Katherine Perez-Estolano, HSR board member added that many small businesses are suffering because of the delayed payments.

Receiving more federal funds for the planning and environmental category will allow things to continue more smoothly for the project. The staff also said at the board meeting they expected to get funds from the feds shortly to clear up these past due bills. Not sure if it was under the old plan or the newly implemented plan.

Cap-and-Trade funds:

The Governor has promised $250 million from Cap-and-Trade Auction funds but without the passage of the Budget expected in June, it would be difficult to find the funds for the match by the April 1, 2014 deadline. That’s why July 1st, 2014 works better but it’s still very tight due to the passage of the state budget due June 15, 2014.

Since only the legislature can approve an appropriation, there is not absolute assurance that the Legislators will pass what the Rail Authority has promised. There are many questions about the validity of using cap-and-trade fees for the HSR project and environmental groups have objected. Dan Richard, Chairman of the High-Speed Rail Board said at the January 15th 2014, House Transportation Hearing about the High-Speed Rail project that he would not go so far as to predict that the legislature would approve the Governor’s proposal to use $250 million from Cap-and-Trade dollars but reported promising talks with environmental groups.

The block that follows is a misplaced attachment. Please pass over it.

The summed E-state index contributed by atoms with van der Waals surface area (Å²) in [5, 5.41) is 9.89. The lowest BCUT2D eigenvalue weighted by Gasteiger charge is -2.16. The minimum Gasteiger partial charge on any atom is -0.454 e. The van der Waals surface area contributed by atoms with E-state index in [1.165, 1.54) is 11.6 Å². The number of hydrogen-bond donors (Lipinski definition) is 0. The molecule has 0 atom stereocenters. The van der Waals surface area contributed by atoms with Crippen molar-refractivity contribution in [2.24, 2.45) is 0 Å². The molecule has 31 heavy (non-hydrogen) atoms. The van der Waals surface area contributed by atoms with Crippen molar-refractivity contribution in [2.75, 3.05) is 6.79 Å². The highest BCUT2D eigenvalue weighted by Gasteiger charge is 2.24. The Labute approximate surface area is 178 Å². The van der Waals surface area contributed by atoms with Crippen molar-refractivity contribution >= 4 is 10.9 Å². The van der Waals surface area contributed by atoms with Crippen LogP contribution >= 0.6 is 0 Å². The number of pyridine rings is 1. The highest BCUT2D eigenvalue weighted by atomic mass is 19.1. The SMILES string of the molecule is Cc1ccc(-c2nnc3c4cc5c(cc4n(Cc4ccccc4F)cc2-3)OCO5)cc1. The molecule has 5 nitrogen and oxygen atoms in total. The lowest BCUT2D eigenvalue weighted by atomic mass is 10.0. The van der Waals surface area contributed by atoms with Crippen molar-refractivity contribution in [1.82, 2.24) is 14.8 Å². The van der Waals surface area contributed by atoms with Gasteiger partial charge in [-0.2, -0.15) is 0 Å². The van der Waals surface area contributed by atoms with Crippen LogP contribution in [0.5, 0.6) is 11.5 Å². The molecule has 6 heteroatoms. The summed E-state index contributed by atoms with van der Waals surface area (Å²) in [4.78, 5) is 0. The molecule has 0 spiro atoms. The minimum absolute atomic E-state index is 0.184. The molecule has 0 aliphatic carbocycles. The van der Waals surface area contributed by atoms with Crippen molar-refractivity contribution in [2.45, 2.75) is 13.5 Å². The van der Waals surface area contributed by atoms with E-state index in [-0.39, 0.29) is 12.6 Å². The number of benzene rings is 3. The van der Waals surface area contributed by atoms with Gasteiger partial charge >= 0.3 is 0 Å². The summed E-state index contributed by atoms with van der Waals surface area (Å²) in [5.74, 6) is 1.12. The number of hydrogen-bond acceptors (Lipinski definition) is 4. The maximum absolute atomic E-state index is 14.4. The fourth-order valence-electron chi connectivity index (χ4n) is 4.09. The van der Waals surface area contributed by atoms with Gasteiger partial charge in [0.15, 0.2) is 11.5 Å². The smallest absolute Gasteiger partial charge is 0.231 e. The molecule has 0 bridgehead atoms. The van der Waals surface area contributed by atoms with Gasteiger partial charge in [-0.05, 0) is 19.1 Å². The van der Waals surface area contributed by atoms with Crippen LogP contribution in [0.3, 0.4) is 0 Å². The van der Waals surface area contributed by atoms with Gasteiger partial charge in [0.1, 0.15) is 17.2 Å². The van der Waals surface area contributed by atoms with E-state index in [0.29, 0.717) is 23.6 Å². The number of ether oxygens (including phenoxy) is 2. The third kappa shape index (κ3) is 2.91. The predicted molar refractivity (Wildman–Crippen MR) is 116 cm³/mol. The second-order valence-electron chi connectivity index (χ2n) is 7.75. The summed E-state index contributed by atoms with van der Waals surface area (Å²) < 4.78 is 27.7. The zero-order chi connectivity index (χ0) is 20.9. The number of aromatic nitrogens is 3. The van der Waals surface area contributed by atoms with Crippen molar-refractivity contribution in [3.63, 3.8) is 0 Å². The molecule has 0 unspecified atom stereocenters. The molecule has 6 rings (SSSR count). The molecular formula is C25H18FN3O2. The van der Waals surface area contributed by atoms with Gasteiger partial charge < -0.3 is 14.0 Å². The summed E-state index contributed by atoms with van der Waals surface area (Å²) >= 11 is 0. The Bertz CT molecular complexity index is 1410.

Just out is an opinion of the Legislative Analyst’s office and they recommend caution to the overall cap-and-trade program. Here are selected passages and the complete Cap-and-Trade Legislative Analyst's Office report. On page 11, the LAO points out that the high-speed rail project will not finish the first segment to the San Fernando Valley until 2022, 2 years beyond the deadline in AB 32. In that bill it requires a reduction in emissions to 1990 levels. They also point out that the Authority did not include construction emissions in their analysis and it was possible that construction of the Initial Operating Segment may result in a net increase in GHG emissions.

“In reviewing the Governor's proposed expenditure plan, we find that there is significant uncertainty regarding the degree to which each investment proposed for funding will achieve GHG reductions. This uncertainty is the result of several factors, including there being only limited data and analysis provided by the administration, as well as the fact that the level of emission reductions achieved would depend on the specific projects funded by departments.”

Specifically in relation to High-Speed Rail the LAO says this: